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Urological trauma – part 2

Part 1 of this topic is available here. Case 1 A 29-year-old male was attacked and kicked in his left flank. He presented to the emergency department with left flank pain and frank haematuria. He remained haemodynamically stable. 1. What...

Lower pole vessels in children with PUJO: laparoscopic vascular hitch or dismembered pyeloplasty?

A crossing vessel accompanying pelvi-ureteric junction obstruction (PUJO) occurs in 25-50% of cases. The Hellstrom vascular hitch procedure was first described in 1951 and has regained popularity since 2003 in the era of laparoscopic surgery as it negates the need...

Retroperitoneal fibrosis

Introduction Retroperitoneal fibrosis (RPF) is a condition that occurs when extensive fibrosis develops in the retroperitoneum, usually centred over the anterior aspect of the fourth and fifth lumbar vertebrae. The fibrotic tissue typically surrounds the infrarenal aorta, inferior vena cava...

Challenges of upper tract urothelial carcinoma

Upper tract uroepithelial carcinoma (UTUC) is a fairly common disease which traditionally had poorer outcomes compared to bladder cancer. This is due to various factors leading to delayed diagnosis and problems in risk stratification. Continuing efforts have focused on early...

Stenting prior to URS or ESWL – does it increase ED visits and opiate prescriptions?

Ureteral stents are used to bypass obstructive stones, to dilate the ureter in order to facilitate ureteroscopy (URS), and to maintain patency / low intrarenal pressure following stone surgery. However, there can be morbidity (pain / voiding symptoms). Tasian et...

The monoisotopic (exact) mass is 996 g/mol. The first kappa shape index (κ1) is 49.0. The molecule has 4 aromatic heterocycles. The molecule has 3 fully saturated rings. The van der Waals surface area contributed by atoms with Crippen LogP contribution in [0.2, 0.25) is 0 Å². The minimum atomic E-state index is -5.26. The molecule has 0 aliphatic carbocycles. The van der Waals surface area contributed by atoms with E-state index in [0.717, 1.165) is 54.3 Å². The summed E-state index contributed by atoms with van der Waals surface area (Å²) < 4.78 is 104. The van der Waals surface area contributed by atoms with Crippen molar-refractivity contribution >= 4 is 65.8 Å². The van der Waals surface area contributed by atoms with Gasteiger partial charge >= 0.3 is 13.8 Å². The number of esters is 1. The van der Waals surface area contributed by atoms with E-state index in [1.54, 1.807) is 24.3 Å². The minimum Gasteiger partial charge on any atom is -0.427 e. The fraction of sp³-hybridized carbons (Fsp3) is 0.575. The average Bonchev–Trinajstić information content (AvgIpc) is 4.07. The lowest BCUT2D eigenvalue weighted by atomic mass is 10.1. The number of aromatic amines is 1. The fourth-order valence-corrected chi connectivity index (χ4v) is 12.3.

A negative ureteroscopy for stone disease: is it acceptable and is it avoidable?

Urinary tract stone disease and the consequent demand for endoscopic intervention in the upper urinary tract is an increasing phenomenon [1]. Although ureteroscopy is generally considered to be associated with low morbidity [2], risks do exist. Recognised complications include urothelial...

Bladder carcinoma MRI

Bladder malignancy is one of the commonest malignancies of the renal tract, accounting for approximately 6% of male malignancy and 2% of female malignancy. The incidence increases with patient age with 70% of patients being over the age of 65...

Kidney stones in pregnancy

Case 1 A 28-year-old female, 19 weeks pregnant, presents with severe left loin pain. There is no past medical history of note. Blood tests show a white cell count of 14.1x109/L and creatinine of 56umol/L. An ultrasound scan (USS) reports...

Flexible cystoscopy

In this series of articles I am going to show you some of the exhibits contained in the Museum of Urology, hosted on the BAUS website (www.baus.org.uk). In the last article I told you about Jonathan Goddard, a C17th doctor...

Demanding cases or nightmares in endourology? May/June 2017

In the sixth article in this series the authors describe endourology nightmares involving ileal conduits and calculi. Case 1 A 69-year-old man who had a cystectomy and ileal conduit for muscle invasive bladder cancer, presented with an acute kidney injury...

David Newman

In this series of articles I am going to show you some of the exhibits contained in the Museum of Urology, hosted on the BAUS website (www.baus.org.uk). In the last article I said I would write on a Scottish theme...

Efficacy of flexible ureteroscopy and laser lithotripsy for lower pole renal calculi

The management of lower pole renal stones (LPS) is often difficult. Extracorporeal shock wave lithotripsy (ESWL), flexible ureterorenoscopy (fURS) and percutaneous nephrolithotomy (PCNL) are all potential options with potential benefits and disadvantages. In order to assess the success of fURS...